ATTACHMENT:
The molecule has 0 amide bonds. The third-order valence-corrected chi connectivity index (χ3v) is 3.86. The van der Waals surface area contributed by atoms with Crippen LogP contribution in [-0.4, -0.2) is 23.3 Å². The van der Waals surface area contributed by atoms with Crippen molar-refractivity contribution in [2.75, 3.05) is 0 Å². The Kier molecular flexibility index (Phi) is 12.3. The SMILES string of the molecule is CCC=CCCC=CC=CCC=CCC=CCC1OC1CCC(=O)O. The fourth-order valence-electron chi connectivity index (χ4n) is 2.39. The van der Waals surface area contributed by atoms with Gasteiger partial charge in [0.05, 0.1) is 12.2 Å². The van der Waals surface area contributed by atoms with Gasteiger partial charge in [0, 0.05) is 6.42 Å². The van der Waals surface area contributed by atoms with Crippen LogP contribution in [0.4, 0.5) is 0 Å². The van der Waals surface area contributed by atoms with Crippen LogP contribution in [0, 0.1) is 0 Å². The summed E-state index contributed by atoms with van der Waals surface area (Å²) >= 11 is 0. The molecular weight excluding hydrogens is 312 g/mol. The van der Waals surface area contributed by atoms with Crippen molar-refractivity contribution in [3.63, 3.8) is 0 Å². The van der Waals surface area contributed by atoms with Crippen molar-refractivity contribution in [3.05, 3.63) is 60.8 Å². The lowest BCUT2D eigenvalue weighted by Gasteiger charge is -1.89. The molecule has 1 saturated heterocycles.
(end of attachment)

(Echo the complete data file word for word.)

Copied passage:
The molecule has 0 amide bonds. The third-order valence-corrected chi connectivity index (χ3v) is 3.86. The van der Waals surface area contributed by atoms with Crippen LogP contribution in [-0.4, -0.2) is 23.3 Å². The van der Waals surface area contributed by atoms with Crippen molar-refractivity contribution in [2.75, 3.05) is 0 Å². The Kier molecular flexibility index (Phi) is 12.3. The SMILES string of the molecule is CCC=CCCC=CC=CCC=CCC=CCC1OC1CCC(=O)O. The fourth-order valence-electron chi connectivity index (χ4n) is 2.39. The van der Waals surface area contributed by atoms with Gasteiger partial charge in [0.05, 0.1) is 12.2 Å². The van der Waals surface area contributed by atoms with Gasteiger partial charge in [0, 0.05) is 6.42 Å². The van der Waals surface area contributed by atoms with Crippen LogP contribution in [0.4, 0.5) is 0 Å². The van der Waals surface area contributed by atoms with Crippen LogP contribution in [0, 0.1) is 0 Å². The summed E-state index contributed by atoms with van der Waals surface area (Å²) >= 11 is 0. The molecular weight excluding hydrogens is 312 g/mol. The van der Waals surface area contributed by atoms with Crippen molar-refractivity contribution in [3.63, 3.8) is 0 Å². The van der Waals surface area contributed by atoms with Crippen molar-refractivity contribution in [3.05, 3.63) is 60.8 Å². The lowest BCUT2D eigenvalue weighted by Gasteiger charge is -1.89. The molecule has 1 saturated heterocycles.